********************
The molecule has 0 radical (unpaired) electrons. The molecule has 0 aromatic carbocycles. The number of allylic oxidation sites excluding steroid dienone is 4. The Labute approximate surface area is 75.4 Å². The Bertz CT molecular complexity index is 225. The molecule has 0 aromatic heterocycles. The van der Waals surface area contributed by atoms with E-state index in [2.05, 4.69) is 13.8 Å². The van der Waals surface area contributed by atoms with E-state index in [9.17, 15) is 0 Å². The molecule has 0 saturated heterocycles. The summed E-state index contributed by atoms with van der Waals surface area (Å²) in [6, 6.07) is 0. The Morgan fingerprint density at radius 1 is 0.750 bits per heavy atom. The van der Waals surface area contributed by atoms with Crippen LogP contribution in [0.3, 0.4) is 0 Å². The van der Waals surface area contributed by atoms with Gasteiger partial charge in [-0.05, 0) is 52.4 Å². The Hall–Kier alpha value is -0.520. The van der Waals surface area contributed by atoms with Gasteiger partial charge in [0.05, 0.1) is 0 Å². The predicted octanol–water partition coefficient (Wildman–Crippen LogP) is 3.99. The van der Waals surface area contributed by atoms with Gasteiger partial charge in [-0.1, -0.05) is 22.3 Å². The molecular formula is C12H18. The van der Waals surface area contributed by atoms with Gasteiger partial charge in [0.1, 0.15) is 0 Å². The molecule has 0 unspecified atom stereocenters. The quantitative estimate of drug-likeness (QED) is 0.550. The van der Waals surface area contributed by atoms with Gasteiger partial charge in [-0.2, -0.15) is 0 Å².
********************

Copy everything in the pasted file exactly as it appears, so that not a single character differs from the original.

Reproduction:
The molecule has 0 radical (unpaired) electrons. The molecule has 0 aromatic carbocycles. The number of allylic oxidation sites excluding steroid dienone is 4. The Labute approximate surface area is 75.4 Å². The Bertz CT molecular complexity index is 225. The molecule has 0 aromatic heterocycles. The van der Waals surface area contributed by atoms with E-state index in [2.05, 4.69) is 13.8 Å². The van der Waals surface area contributed by atoms with E-state index in [9.17, 15) is 0 Å². The molecule has 0 saturated heterocycles. The summed E-state index contributed by atoms with van der Waals surface area (Å²) in [6, 6.07) is 0. The Morgan fingerprint density at radius 1 is 0.750 bits per heavy atom. The van der Waals surface area contributed by atoms with Crippen LogP contribution in [0.3, 0.4) is 0 Å². The van der Waals surface area contributed by atoms with Gasteiger partial charge in [-0.05, 0) is 52.4 Å². The Hall–Kier alpha value is -0.520. The van der Waals surface area contributed by atoms with Gasteiger partial charge in [0.05, 0.1) is 0 Å². The predicted octanol–water partition coefficient (Wildman–Crippen LogP) is 3.99. The van der Waals surface area contributed by atoms with Gasteiger partial charge in [-0.1, -0.05) is 22.3 Å². The molecular formula is C12H18. The van der Waals surface area contributed by atoms with Gasteiger partial charge in [0.1, 0.15) is 0 Å². The molecule has 0 unspecified atom stereocenters. The quantitative estimate of drug-likeness (QED) is 0.550. The van der Waals surface area contributed by atoms with Gasteiger partial charge in [-0.2, -0.15) is 0 Å².